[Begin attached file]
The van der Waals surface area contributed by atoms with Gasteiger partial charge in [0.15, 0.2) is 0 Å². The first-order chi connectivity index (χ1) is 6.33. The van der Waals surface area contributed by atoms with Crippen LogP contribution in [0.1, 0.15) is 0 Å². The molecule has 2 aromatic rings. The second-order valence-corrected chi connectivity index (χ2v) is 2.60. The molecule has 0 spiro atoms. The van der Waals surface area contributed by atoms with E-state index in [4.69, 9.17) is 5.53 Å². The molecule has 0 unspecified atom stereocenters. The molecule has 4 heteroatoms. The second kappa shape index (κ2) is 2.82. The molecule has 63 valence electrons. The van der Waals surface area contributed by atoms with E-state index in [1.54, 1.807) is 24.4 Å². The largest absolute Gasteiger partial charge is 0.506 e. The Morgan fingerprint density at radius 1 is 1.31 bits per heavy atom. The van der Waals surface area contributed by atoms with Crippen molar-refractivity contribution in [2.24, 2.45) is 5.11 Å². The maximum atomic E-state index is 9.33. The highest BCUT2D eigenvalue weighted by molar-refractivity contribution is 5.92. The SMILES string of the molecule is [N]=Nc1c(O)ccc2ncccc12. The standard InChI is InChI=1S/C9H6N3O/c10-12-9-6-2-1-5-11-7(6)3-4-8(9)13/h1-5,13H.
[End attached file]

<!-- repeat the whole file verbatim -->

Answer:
The van der Waals surface area contributed by atoms with Gasteiger partial charge in [0.15, 0.2) is 0 Å². The first-order chi connectivity index (χ1) is 6.33. The van der Waals surface area contributed by atoms with Crippen LogP contribution in [0.1, 0.15) is 0 Å². The molecule has 2 aromatic rings. The second-order valence-corrected chi connectivity index (χ2v) is 2.60. The molecule has 0 spiro atoms. The van der Waals surface area contributed by atoms with E-state index in [4.69, 9.17) is 5.53 Å². The molecule has 0 unspecified atom stereocenters. The molecule has 4 heteroatoms. The second kappa shape index (κ2) is 2.82. The molecule has 63 valence electrons. The van der Waals surface area contributed by atoms with E-state index in [1.54, 1.807) is 24.4 Å². The largest absolute Gasteiger partial charge is 0.506 e. The Morgan fingerprint density at radius 1 is 1.31 bits per heavy atom. The van der Waals surface area contributed by atoms with Crippen molar-refractivity contribution in [2.24, 2.45) is 5.11 Å². The maximum atomic E-state index is 9.33. The highest BCUT2D eigenvalue weighted by molar-refractivity contribution is 5.92. The SMILES string of the molecule is [N]=Nc1c(O)ccc2ncccc12. The standard InChI is InChI=1S/C9H6N3O/c10-12-9-6-2-1-5-11-7(6)3-4-8(9)13/h1-5,13H.